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The Wound Of Grief Is Where The Light Enters

Mark has worked in healthcare advertising and marketing for over forty years. In 1993, he opened a medical education and communications firm, The BioContinuum Group. In 2009, Mark mothballed the business to care for his wife, Donna, who had been diagnosed with Stage IV cancer and told she had six months to live. After Donna’s death in August 2011, Mark began to read, blog, podcast and Tweet about loss and grief. Over time, he recognized that he had collected a vast number of disparate memories of Donna and the two of them. These memories were small drops of silver mercury. Mark began to push those silver drops of memory together to make a larger and larger single memory. Donna, A Photo Memoir of Love and Loss is that single drop of mercury, a shining shimmery memory.

In the early days, weeks, months after Donna’s death, who or what inspired you to get out of bed?

It was less external factors that inspired me. Donna and I were both self-starters. We knew what had to be done and did it. Add to that we were not shy about pushing (i.e., berating) each other to empty the dishwasher, fold the laundry, etc. Add being a bit OCD. We did what needed to be done like clockwork. When Donna was diagnosed, the same factors came into play with the added pressure of keeping Donna alive and giving her the chance to be Donna. Donna handed me her cancer so she could continue to be her. That was my inspiration.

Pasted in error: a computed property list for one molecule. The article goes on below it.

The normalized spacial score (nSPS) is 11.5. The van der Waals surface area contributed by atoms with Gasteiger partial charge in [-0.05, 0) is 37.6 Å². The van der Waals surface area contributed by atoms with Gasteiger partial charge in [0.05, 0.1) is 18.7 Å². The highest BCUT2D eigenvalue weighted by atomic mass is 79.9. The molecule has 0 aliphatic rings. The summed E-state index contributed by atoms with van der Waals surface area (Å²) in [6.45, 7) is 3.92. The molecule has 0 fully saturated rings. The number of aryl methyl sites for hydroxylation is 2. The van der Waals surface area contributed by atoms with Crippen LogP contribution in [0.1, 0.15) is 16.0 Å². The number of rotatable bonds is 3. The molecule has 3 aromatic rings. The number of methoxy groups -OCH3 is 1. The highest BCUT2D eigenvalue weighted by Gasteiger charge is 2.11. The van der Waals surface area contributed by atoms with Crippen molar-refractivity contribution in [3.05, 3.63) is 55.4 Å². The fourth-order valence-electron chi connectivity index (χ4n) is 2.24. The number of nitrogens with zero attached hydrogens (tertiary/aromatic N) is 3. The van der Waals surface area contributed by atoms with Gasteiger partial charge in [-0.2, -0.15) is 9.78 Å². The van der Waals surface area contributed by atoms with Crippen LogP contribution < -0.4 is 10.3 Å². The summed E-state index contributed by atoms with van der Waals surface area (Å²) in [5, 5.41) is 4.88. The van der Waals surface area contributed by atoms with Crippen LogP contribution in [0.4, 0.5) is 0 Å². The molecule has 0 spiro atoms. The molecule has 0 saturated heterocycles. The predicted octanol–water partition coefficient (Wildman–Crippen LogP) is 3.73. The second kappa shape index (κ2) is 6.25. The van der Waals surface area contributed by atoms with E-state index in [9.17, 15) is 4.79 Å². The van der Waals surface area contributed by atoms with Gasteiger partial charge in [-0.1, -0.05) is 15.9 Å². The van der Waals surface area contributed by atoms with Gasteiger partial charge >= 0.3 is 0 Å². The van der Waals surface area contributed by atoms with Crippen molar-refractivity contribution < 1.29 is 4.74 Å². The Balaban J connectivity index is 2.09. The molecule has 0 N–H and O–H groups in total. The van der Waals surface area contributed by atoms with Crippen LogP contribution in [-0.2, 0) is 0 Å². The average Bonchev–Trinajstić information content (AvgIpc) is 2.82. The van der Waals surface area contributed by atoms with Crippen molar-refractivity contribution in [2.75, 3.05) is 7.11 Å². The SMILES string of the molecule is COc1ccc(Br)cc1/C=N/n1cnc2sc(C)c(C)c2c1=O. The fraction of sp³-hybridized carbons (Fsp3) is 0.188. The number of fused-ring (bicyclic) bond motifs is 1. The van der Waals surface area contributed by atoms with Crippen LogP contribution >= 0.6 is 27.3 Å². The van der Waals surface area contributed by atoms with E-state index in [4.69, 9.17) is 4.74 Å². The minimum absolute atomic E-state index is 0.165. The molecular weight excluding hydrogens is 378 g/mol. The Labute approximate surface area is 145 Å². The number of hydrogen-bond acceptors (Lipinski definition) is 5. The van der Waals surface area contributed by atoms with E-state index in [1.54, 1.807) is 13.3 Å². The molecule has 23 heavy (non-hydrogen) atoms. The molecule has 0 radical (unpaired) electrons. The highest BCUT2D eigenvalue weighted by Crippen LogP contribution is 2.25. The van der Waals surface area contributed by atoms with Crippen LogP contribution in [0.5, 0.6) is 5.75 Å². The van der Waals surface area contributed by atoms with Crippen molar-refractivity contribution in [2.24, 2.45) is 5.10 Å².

After Donna died, I think my motivation was I needed to do it all to keep going in the way WWDD (What Would Donna Do). I wanted to be the person who Donna loved into being by being the person who did not let ‘things’ languish. I had our standards to maintain.

What kept you upright?

I think the above is a significant portion of remaining upright. Moving and doing like a shark so I wouldn’t drown. The real drive was advice a good friend gave me on the day Donna died. “Do not run or deny your grief because it will only fester. Look at your grief and understand it.”

I did not run from my grief and spent time writing (an excellent exercise) about my memories, my loss, my love Donna, grief and more. I read and read as much as possible. I basically immersed myself in this exercise of self-examination, writing, reading and thinking. Closure is a myth. Closure is indifference. Closure is denial said pretty. I was not about to close Donna and that kept me going, seeking knowledge.

What helped you survive?

Survive? I wonder how to define that. Basically, I am surviving. I live a life. I cook, exercise, read, write and interact with people at times. That is the basics of survival. What is missing following Donna’s death I said to a grief counselor: “I know Donna will never come back, but I know I can go to her anytime I choose.”

That suicide ideation was a path for me. It was my out when I choose. It was a place marker for me to test ideas. If I failed, well, there we go.

I wrote an essay on my ideation. A good friend and accomplished writer liked it and spurred me to write more. Ultimately, I wrote Donna: A Photo Memoir of Love and Loss and self-published.

Writing that memoir was the perfect extension of the fierce and searching examination of my grief and loss. I discovered Donna again, new things about her and us. I was able to express my grief in ways that touched me deeply and a few others.

How were you able to re-enter the world?